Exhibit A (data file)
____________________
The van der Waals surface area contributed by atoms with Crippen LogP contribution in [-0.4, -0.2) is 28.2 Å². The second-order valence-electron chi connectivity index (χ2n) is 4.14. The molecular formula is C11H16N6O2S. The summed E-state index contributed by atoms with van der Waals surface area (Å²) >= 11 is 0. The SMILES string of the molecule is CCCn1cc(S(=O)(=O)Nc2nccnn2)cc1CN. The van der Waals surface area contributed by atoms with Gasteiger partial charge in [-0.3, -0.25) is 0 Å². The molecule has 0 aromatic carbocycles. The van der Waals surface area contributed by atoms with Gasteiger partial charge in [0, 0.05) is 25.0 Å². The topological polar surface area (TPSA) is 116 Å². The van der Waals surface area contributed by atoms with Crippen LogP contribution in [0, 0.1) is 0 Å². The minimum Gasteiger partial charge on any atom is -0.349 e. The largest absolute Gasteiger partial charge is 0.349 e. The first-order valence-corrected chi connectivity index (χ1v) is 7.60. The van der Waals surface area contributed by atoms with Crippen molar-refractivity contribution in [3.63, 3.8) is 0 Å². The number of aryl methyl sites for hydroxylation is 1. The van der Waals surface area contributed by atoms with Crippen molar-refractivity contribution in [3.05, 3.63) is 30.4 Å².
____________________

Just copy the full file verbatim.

The van der Waals surface area contributed by atoms with Crippen LogP contribution in [-0.4, -0.2) is 28.2 Å². The second-order valence-electron chi connectivity index (χ2n) is 4.14. The molecular formula is C11H16N6O2S. The summed E-state index contributed by atoms with van der Waals surface area (Å²) >= 11 is 0. The SMILES string of the molecule is CCCn1cc(S(=O)(=O)Nc2nccnn2)cc1CN. The van der Waals surface area contributed by atoms with Gasteiger partial charge in [-0.3, -0.25) is 0 Å². The molecule has 0 aromatic carbocycles. The van der Waals surface area contributed by atoms with Gasteiger partial charge in [0, 0.05) is 25.0 Å². The topological polar surface area (TPSA) is 116 Å². The van der Waals surface area contributed by atoms with Crippen LogP contribution in [0, 0.1) is 0 Å². The minimum Gasteiger partial charge on any atom is -0.349 e. The largest absolute Gasteiger partial charge is 0.349 e. The first-order valence-corrected chi connectivity index (χ1v) is 7.60. The van der Waals surface area contributed by atoms with Crippen molar-refractivity contribution in [3.63, 3.8) is 0 Å². The number of aryl methyl sites for hydroxylation is 1. The van der Waals surface area contributed by atoms with Crippen molar-refractivity contribution in [3.05, 3.63) is 30.4 Å².